A group of emergency medical service professionals volunteering to help fellow Vassalboro residents in medical emergencies reports answering 23 emergency calls in its first 21 days.

Some of the calls were for car crashes or cardiac arrest, situations in which time was critical

“We have definitely made the difference in the outcomes of patients, I’m almost positive of that,” said Dan Mayotte, a volunteer member and one of the organizers of the group.

The volunteers were organized to provide first response to medical emergencies in Vassalboro, which had no formally certified emergency medical first response.

In June, voters in Vassalboro approved the group’s initial request for $15,000, most of it to buy seven medical kits that are used in the initial response to a medical emergency. With 10 volunteers and several others who have inquired about helping, the organization will meet next month to look at ways to fund the purchase of at least three more kits, which cost about $1,000 each fully stocked.

Through the volunteer group’s first three weeks, the average response time of its members to a medical emergency has been 8.6 minutes, about four minutes less than the time it takes the town’s ambulance service provider, Delta Ambulance, to respond, according to Dan Mayotte, one of the volunteers and organizers of the group.

In a situation in which time is critical, the roughly four minutes saved when the Vassalboro First Responders arrive with an automated external defibrillator or a tank of oxygen can be a life saver, Mayotte said.

In addition to volunteering in Vassalboro, Mayotte is a paramedic for Delta, a lieutenant on the Waterville Fire Department and a volunteer firefighter in Vassalboro. All 10 Vassalboro volunteers have professional emergency medical response training.

On a rainy Monday in the Waterville Fire Department, Mayotte went through the $200, tear-proof medical kit, pulling out vital medical supplies from every nook and cranny of the blue backpack. In the front pouch, Mayotte pulled out a stethoscope, a blood-pressure gauge, a glucose reader and rubber gloves.

“I keep the everyday stuff I’ll use on every call in this front pouch,” Mayotte said, adding that providing a bag for each volunteer means responders choose how their equipment is organized and can reach for it quickly.

In Mayotte’s main storage compartment he keeps a defibrillator and an oxygen tank and all the necessary parts to get the two life-saving pieces of equipment into operation quickly, increasing the chances of survival or recovery for patients stricken with a sudden emergency.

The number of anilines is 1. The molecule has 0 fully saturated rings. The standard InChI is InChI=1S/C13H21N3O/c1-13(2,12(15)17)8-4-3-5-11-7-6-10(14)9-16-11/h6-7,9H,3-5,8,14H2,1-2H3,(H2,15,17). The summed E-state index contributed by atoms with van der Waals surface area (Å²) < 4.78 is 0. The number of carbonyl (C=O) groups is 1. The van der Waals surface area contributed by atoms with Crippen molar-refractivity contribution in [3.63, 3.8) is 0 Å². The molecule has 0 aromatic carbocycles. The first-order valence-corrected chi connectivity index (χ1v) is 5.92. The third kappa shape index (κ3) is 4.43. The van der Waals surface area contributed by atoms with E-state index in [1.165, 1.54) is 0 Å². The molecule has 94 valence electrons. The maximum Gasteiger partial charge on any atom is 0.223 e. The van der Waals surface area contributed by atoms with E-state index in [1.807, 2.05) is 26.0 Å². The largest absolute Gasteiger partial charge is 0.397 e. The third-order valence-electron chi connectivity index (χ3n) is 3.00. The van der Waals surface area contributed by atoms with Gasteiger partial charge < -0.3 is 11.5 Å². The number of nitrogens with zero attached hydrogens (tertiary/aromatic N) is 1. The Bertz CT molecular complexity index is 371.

Mayotte said the group purchased refurbished Phillips Automated External Defibrillators. Delta Ambulance has agreed to replace the temporary pads for the defibrillator, which run about $50-$60. In another pouch, trauma equipment, such as gauze pads, bandages, splints and tourniquets are at the ready. A separate pouch was full of ice packs.

Mayotte said typically at least two volunteers try to respond to the scene of each call. The first to arrive will administer medical care while the second will assist and start filling out the patient’s paperwork.

“If we can get two responders there, the second one can work on filling out the necessary paperwork, and for Delta it means shorter times on scene,” Mayotte said. “It gets the patient to the hospital quicker.”

Mayotte said there have been only two medical emergencies that no Vassalboro volunteer was able to respond to. Mayotte, who has worked as a 911 dispatcher, knows first-hand how traumatic those first minutes can be.

“For anyone who has to call 911 and had to wait, it always feels like a long time,” Mayotte said. “I’ve dealt with people who live in rural Somerset County, and they may be an hour away from a deputy. Some of the more serious patients we’ve had in the last couple days, it’s been good for them to have someone show up quick. Talking with dispatchers in Augusta, they’re thrilled about it.”

Mayotte said the first six months of the new volunteer group will be a test period and will be used to evaluate operations and build a baseline for response times, since the initial experience of 23 calls in the first 21 days represents a small sample size. The group is also hoping to expand, meeting in August to talk about fundraising ideas to purchase more medical kits so that additional members can be equipped for all emergencies.

“Even if we can get more medical packs and oxygen out on the roads, it’ll help,” Mayotte said, suggesting that having a kit without the expensive defibrillator is better than no medical kit at all for the three volunteers currently without kits.

“We’ve got more volunteers than we have equipment,” he said. “We’re working on putting together some public campaign to bring in donations.”

Jesse Scardina — 861-9239

[email protected]

Twitter: @jessescardina

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